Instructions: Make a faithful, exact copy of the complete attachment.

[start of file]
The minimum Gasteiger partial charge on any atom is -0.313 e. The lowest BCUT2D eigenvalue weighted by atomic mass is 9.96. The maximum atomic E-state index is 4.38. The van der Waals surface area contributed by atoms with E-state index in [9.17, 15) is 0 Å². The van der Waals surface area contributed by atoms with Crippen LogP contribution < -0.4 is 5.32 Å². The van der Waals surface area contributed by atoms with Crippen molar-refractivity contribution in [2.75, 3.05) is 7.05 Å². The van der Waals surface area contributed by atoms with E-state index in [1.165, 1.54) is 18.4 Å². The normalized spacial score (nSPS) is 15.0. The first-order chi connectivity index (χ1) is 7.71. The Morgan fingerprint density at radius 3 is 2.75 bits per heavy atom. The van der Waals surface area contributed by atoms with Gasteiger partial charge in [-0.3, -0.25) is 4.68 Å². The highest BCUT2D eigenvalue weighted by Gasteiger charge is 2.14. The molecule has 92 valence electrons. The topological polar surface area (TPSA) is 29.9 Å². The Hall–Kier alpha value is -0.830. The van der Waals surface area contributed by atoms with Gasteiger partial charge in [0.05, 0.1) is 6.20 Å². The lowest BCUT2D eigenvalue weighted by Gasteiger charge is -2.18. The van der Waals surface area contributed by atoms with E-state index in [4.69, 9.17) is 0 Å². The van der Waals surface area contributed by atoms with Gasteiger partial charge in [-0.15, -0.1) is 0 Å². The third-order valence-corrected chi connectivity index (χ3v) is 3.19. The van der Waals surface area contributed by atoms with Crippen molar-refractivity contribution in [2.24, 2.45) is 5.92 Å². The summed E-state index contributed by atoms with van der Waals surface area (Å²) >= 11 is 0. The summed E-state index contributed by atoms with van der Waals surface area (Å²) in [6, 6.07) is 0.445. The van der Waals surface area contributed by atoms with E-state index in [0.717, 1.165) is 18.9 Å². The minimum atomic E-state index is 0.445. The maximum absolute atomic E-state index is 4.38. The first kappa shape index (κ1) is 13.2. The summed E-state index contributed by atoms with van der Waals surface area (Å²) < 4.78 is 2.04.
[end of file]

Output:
The minimum Gasteiger partial charge on any atom is -0.313 e. The lowest BCUT2D eigenvalue weighted by atomic mass is 9.96. The maximum atomic E-state index is 4.38. The van der Waals surface area contributed by atoms with E-state index in [9.17, 15) is 0 Å². The van der Waals surface area contributed by atoms with Crippen LogP contribution < -0.4 is 5.32 Å². The van der Waals surface area contributed by atoms with Crippen molar-refractivity contribution in [2.75, 3.05) is 7.05 Å². The van der Waals surface area contributed by atoms with E-state index in [1.165, 1.54) is 18.4 Å². The normalized spacial score (nSPS) is 15.0. The first-order chi connectivity index (χ1) is 7.71. The Morgan fingerprint density at radius 3 is 2.75 bits per heavy atom. The van der Waals surface area contributed by atoms with Gasteiger partial charge in [-0.3, -0.25) is 4.68 Å². The highest BCUT2D eigenvalue weighted by Gasteiger charge is 2.14. The molecule has 92 valence electrons. The topological polar surface area (TPSA) is 29.9 Å². The Hall–Kier alpha value is -0.830. The van der Waals surface area contributed by atoms with Gasteiger partial charge in [0.05, 0.1) is 6.20 Å². The lowest BCUT2D eigenvalue weighted by Gasteiger charge is -2.18. The van der Waals surface area contributed by atoms with E-state index in [4.69, 9.17) is 0 Å². The van der Waals surface area contributed by atoms with Gasteiger partial charge in [-0.15, -0.1) is 0 Å². The third-order valence-corrected chi connectivity index (χ3v) is 3.19. The van der Waals surface area contributed by atoms with Crippen molar-refractivity contribution in [2.24, 2.45) is 5.92 Å². The summed E-state index contributed by atoms with van der Waals surface area (Å²) >= 11 is 0. The summed E-state index contributed by atoms with van der Waals surface area (Å²) in [6, 6.07) is 0.445. The van der Waals surface area contributed by atoms with E-state index in [0.717, 1.165) is 18.9 Å². The minimum atomic E-state index is 0.445. The maximum absolute atomic E-state index is 4.38. The first kappa shape index (κ1) is 13.2. The summed E-state index contributed by atoms with van der Waals surface area (Å²) < 4.78 is 2.04.